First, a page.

Gen. Tolentino Shows How to Make it Big in the Military
I was in Jolo, Sulu almost four years ago as part of a fact-finding
team to investigate human rights abuses by the AFP. The results of the
investigation did not surprise us, many in our team being veterans of
fact-finding missions. What surprised us, however, was the scale and
brazenness in which it was perpetrated: People by the thousands fleeing
their homes, away from AFP's carpet-bombing and shelling. Rows upon rows
of houses of people suspected to be "rebel sympathizers" burned to the
ground. Indiscriminate arrests. Unprovoked killings.
That was four years ago. Now it has only gotten worse, not only for
Sulu but for elsewhere in the country. One only has to look at Southern
Tagalog, Western Visayas and Central Luzon. Meanwhile, the list of
politically-motivated killings of activists, journalists, church people and
lawyers continues to grow.
Upon the heap of corpses of these victims are remarkable military
careers erected. Like that of Romeo Tolentino. A member of the PMA Batch
'74 (who counts First Gentleman Mike Arroyo as its honorary member),
Tolentino has shown in his career so far that it takes guts and a
considerable amount of gore to make it in the military.
Only four years ago, Tolentino was a mere colonel assigned to the
military outpost of Jolo to chase away Moro rebels. He acquired quite a
reputation there. It was during his stint as brigade commander of 104th
IB when the war there intensified tenfold. His biggest break came after
the kidnapping of tourists in Sidapan, Malaysia by Abu Sayyaf. In
supposed pursuit of the bandits, Tolentino was given free reign in Jolo. One
shining moment in his career in Jolo was on April 24, 2002, when he
ordered his troops to shell Kahoy Sinah Elementary School in Parang, Sulu,
thereby killing four civilians including a kid.
For this feat and many others, he was promoted to brigadier general.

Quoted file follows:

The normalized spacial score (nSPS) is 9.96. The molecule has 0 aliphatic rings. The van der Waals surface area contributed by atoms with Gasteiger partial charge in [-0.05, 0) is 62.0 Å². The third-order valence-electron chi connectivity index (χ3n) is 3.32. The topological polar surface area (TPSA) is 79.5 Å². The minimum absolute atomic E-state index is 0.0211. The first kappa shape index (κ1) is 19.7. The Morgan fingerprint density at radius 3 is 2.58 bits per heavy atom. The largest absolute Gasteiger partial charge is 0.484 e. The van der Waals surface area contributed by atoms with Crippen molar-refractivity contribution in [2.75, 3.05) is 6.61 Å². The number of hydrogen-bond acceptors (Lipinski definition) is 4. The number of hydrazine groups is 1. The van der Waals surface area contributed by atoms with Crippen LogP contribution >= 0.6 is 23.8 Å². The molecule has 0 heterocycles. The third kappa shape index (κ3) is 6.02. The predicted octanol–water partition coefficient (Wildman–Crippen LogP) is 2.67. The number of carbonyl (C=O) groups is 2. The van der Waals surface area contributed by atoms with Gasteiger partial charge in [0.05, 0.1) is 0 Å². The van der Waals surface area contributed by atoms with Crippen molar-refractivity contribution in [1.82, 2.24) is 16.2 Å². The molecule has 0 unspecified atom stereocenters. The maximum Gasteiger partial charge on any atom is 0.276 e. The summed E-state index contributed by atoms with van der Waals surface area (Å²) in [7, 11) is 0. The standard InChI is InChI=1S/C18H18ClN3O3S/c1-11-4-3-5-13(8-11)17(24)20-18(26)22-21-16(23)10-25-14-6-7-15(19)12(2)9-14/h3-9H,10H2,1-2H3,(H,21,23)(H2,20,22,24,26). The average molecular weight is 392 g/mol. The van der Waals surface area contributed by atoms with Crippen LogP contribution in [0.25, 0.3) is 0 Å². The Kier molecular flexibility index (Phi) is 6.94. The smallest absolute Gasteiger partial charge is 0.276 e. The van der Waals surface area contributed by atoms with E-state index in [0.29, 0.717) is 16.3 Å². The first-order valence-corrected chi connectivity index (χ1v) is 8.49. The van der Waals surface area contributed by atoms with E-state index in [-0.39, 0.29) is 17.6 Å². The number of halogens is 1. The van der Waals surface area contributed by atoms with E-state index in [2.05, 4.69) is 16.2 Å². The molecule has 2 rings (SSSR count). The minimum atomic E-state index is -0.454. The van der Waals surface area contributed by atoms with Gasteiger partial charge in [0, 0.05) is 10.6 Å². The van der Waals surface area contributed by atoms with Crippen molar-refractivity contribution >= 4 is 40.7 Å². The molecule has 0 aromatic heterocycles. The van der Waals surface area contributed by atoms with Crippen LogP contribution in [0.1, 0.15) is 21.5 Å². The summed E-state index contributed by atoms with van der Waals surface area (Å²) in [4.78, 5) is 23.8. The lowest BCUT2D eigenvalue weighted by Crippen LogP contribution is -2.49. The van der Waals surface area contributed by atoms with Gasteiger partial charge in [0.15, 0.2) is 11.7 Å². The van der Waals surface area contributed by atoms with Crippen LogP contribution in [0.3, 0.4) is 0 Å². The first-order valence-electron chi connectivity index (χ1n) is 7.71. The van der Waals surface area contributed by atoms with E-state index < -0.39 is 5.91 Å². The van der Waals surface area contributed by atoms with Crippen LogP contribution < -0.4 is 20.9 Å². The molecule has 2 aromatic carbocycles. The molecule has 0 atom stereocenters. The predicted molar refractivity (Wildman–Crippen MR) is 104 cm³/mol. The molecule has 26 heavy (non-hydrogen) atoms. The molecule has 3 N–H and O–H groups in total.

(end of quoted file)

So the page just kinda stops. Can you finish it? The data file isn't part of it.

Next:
After my brief Jolo trip, I maintained close contact with concerned
people there. In 2003, after the Magdalo rebellion in Oakwood Mansions in
Makati, story was rife that senior military officers were condoning,
even participating in, massive corruption, thus fuelling the Magdalo
rebellion of junior officers.
During this time, I wrote a piece about military corruption based on
information given by people in the know in Jolo. Apparently, Tolentino
was right in the middle of under-the-table transactions there -- selling
to the enemy everything the military had from fuel to guns to
Some of the Magdalo officers in Oakwood including Capts. Gerardo
Gambala and Milo Maestrecampo – who recently took back everything they did
and stood for in Oakwood – served under Tolentino. On July 27, 2003,
Tolentino led in assembling the loyal government troops who were readied to
crush the Magdalo rebellion.
For his show of steadfast dedication to Arroyo's republic, Tolentino
was again promoted to major general.
At the height of the Hello Garci controversy, Tolentino again figured
in the news as one of the generals mentioned in the tapes who supposedly
helped Gloria Arroyo steal the 2004 elections.
Unlike many of his contemporaries, Tolentino has been steadily rising
through the military ranks despite protests from legislators. Malacañang
apparently knows how to reward loyalty. In a span of three years,
Tolentino remarkably rose from a lowly colonel to a to a two-star general.
From a brigade commander to a division commander in two coveted commands
(Southern Command and Northern Luzon Command).
Just days ago, Tolentino again figured in Arroyo's promotion list, this
time as one of a handful of elite "three-star" generals in AFP. The
Philippine Daily Inquirer quoted Presidential Chief of Staff Mike Defensor
as saying: "The President is really fond of him because of his
exploits. He is a known fighter."
Arroyo has reason to be fond of Tolentino, who is loyal, brutal, knows
how to keep secrets and is ready to dirty his hands for his boss.